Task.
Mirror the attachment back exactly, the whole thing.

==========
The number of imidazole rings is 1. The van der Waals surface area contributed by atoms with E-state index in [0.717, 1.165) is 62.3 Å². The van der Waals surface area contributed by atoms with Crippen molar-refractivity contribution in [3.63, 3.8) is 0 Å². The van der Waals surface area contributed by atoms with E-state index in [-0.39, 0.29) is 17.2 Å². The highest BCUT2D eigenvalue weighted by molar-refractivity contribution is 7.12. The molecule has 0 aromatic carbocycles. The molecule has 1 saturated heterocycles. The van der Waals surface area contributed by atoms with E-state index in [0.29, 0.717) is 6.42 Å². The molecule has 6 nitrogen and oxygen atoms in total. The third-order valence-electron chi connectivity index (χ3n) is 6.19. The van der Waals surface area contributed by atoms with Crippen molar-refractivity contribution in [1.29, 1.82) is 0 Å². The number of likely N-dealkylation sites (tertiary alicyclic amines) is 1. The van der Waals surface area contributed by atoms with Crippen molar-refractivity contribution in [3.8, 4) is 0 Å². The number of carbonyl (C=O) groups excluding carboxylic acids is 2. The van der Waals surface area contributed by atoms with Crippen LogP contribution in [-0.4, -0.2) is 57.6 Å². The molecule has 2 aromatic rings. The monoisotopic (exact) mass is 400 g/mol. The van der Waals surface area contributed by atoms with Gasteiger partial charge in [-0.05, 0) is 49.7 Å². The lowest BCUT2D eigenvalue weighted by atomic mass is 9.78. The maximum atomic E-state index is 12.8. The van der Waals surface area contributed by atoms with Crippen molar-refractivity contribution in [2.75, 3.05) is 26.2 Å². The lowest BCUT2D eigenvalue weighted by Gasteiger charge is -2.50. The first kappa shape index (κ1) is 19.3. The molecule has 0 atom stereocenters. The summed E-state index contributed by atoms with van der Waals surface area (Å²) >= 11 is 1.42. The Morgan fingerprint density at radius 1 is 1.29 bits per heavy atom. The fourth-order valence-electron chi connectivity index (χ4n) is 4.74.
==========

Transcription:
The number of imidazole rings is 1. The van der Waals surface area contributed by atoms with E-state index in [0.717, 1.165) is 62.3 Å². The van der Waals surface area contributed by atoms with Crippen molar-refractivity contribution in [3.63, 3.8) is 0 Å². The van der Waals surface area contributed by atoms with E-state index in [-0.39, 0.29) is 17.2 Å². The highest BCUT2D eigenvalue weighted by molar-refractivity contribution is 7.12. The molecule has 0 aromatic carbocycles. The molecule has 1 saturated heterocycles. The van der Waals surface area contributed by atoms with E-state index in [0.29, 0.717) is 6.42 Å². The molecule has 6 nitrogen and oxygen atoms in total. The third-order valence-electron chi connectivity index (χ3n) is 6.19. The van der Waals surface area contributed by atoms with Crippen molar-refractivity contribution in [1.29, 1.82) is 0 Å². The number of likely N-dealkylation sites (tertiary alicyclic amines) is 1. The van der Waals surface area contributed by atoms with Crippen molar-refractivity contribution in [3.8, 4) is 0 Å². The number of carbonyl (C=O) groups excluding carboxylic acids is 2. The van der Waals surface area contributed by atoms with Crippen LogP contribution in [-0.4, -0.2) is 57.6 Å². The molecule has 2 aromatic rings. The monoisotopic (exact) mass is 400 g/mol. The van der Waals surface area contributed by atoms with Gasteiger partial charge in [-0.05, 0) is 49.7 Å². The lowest BCUT2D eigenvalue weighted by atomic mass is 9.78. The maximum atomic E-state index is 12.8. The van der Waals surface area contributed by atoms with Crippen molar-refractivity contribution in [2.75, 3.05) is 26.2 Å². The lowest BCUT2D eigenvalue weighted by Gasteiger charge is -2.50. The first kappa shape index (κ1) is 19.3. The molecule has 0 atom stereocenters. The summed E-state index contributed by atoms with van der Waals surface area (Å²) >= 11 is 1.42. The Morgan fingerprint density at radius 1 is 1.29 bits per heavy atom. The fourth-order valence-electron chi connectivity index (χ4n) is 4.74.